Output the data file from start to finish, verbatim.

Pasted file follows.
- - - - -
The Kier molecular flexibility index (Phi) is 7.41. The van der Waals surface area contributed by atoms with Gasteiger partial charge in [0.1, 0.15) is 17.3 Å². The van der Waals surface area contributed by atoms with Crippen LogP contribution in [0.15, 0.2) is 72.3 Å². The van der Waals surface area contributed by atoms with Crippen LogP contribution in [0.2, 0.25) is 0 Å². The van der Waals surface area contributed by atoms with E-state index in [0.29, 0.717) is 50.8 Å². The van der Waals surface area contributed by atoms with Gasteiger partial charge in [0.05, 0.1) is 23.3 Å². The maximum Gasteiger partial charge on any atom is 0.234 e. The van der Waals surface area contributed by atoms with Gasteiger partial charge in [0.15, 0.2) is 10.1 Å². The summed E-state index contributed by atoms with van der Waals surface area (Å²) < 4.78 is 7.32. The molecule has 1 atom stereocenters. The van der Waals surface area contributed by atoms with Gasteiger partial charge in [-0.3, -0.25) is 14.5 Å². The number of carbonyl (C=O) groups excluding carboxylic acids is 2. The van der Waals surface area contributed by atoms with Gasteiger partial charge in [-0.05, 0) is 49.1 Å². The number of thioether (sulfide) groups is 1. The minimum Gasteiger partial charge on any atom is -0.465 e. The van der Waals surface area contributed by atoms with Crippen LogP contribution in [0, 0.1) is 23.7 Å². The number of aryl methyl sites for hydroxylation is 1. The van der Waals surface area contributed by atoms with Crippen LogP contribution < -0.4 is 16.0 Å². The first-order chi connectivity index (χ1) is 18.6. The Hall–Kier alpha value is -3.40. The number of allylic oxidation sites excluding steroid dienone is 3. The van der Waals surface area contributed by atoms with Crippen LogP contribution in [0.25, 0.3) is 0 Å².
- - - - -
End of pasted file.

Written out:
The Kier molecular flexibility index (Phi) is 7.41. The van der Waals surface area contributed by atoms with Gasteiger partial charge in [0.1, 0.15) is 17.3 Å². The van der Waals surface area contributed by atoms with Crippen LogP contribution in [0.15, 0.2) is 72.3 Å². The van der Waals surface area contributed by atoms with Crippen LogP contribution in [0.2, 0.25) is 0 Å². The van der Waals surface area contributed by atoms with E-state index in [0.29, 0.717) is 50.8 Å². The van der Waals surface area contributed by atoms with Gasteiger partial charge in [0.05, 0.1) is 23.3 Å². The maximum Gasteiger partial charge on any atom is 0.234 e. The van der Waals surface area contributed by atoms with Gasteiger partial charge in [0.15, 0.2) is 10.1 Å². The summed E-state index contributed by atoms with van der Waals surface area (Å²) < 4.78 is 7.32. The molecule has 1 atom stereocenters. The van der Waals surface area contributed by atoms with Gasteiger partial charge in [-0.3, -0.25) is 14.5 Å². The number of carbonyl (C=O) groups excluding carboxylic acids is 2. The van der Waals surface area contributed by atoms with Gasteiger partial charge in [-0.05, 0) is 49.1 Å². The number of thioether (sulfide) groups is 1. The minimum Gasteiger partial charge on any atom is -0.465 e. The van der Waals surface area contributed by atoms with Crippen LogP contribution in [0, 0.1) is 23.7 Å². The number of aryl methyl sites for hydroxylation is 1. The van der Waals surface area contributed by atoms with Crippen LogP contribution < -0.4 is 16.0 Å². The first-order chi connectivity index (χ1) is 18.6. The Hall–Kier alpha value is -3.40. The number of allylic oxidation sites excluding steroid dienone is 3. The van der Waals surface area contributed by atoms with Crippen LogP contribution in [0.25, 0.3) is 0 Å².